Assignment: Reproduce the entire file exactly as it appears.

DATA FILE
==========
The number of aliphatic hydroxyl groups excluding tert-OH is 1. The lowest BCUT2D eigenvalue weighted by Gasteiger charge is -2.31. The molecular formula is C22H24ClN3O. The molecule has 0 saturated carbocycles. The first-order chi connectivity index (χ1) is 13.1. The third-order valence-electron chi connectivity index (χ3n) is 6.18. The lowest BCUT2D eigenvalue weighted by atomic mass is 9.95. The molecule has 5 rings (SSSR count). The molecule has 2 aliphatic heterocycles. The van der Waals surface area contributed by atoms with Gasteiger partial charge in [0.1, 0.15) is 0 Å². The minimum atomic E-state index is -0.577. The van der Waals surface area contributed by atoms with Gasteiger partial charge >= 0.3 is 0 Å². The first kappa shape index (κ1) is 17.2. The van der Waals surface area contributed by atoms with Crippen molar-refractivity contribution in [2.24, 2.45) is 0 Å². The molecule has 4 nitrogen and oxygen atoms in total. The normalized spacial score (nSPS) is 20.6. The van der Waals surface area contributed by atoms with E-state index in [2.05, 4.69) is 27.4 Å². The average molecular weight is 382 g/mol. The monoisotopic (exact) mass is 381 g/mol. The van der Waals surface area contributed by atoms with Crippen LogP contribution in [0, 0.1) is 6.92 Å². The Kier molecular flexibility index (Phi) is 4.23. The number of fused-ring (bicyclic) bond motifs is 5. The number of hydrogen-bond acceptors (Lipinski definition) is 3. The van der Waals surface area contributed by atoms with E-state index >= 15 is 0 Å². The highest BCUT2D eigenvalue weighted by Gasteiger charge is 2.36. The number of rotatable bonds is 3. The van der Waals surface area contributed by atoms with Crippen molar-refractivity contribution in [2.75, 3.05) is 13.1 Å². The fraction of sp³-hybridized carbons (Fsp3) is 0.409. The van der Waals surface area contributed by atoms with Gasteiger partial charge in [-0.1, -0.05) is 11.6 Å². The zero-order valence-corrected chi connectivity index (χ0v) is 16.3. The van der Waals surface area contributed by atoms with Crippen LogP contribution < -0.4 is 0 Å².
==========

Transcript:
The number of aliphatic hydroxyl groups excluding tert-OH is 1. The lowest BCUT2D eigenvalue weighted by Gasteiger charge is -2.31. The molecular formula is C22H24ClN3O. The molecule has 0 saturated carbocycles. The first-order chi connectivity index (χ1) is 13.1. The third-order valence-electron chi connectivity index (χ3n) is 6.18. The lowest BCUT2D eigenvalue weighted by atomic mass is 9.95. The molecule has 5 rings (SSSR count). The molecule has 2 aliphatic heterocycles. The van der Waals surface area contributed by atoms with Gasteiger partial charge in [0.1, 0.15) is 0 Å². The minimum atomic E-state index is -0.577. The van der Waals surface area contributed by atoms with Gasteiger partial charge >= 0.3 is 0 Å². The first kappa shape index (κ1) is 17.2. The van der Waals surface area contributed by atoms with Crippen molar-refractivity contribution in [2.24, 2.45) is 0 Å². The molecule has 4 nitrogen and oxygen atoms in total. The normalized spacial score (nSPS) is 20.6. The van der Waals surface area contributed by atoms with E-state index in [2.05, 4.69) is 27.4 Å². The average molecular weight is 382 g/mol. The monoisotopic (exact) mass is 381 g/mol. The van der Waals surface area contributed by atoms with Crippen LogP contribution in [0, 0.1) is 6.92 Å². The Kier molecular flexibility index (Phi) is 4.23. The number of fused-ring (bicyclic) bond motifs is 5. The number of hydrogen-bond acceptors (Lipinski definition) is 3. The van der Waals surface area contributed by atoms with E-state index >= 15 is 0 Å². The highest BCUT2D eigenvalue weighted by Gasteiger charge is 2.36. The number of rotatable bonds is 3. The van der Waals surface area contributed by atoms with Crippen molar-refractivity contribution in [2.75, 3.05) is 13.1 Å². The fraction of sp³-hybridized carbons (Fsp3) is 0.409. The van der Waals surface area contributed by atoms with Gasteiger partial charge in [-0.1, -0.05) is 11.6 Å². The zero-order valence-corrected chi connectivity index (χ0v) is 16.3. The van der Waals surface area contributed by atoms with Crippen LogP contribution < -0.4 is 0 Å².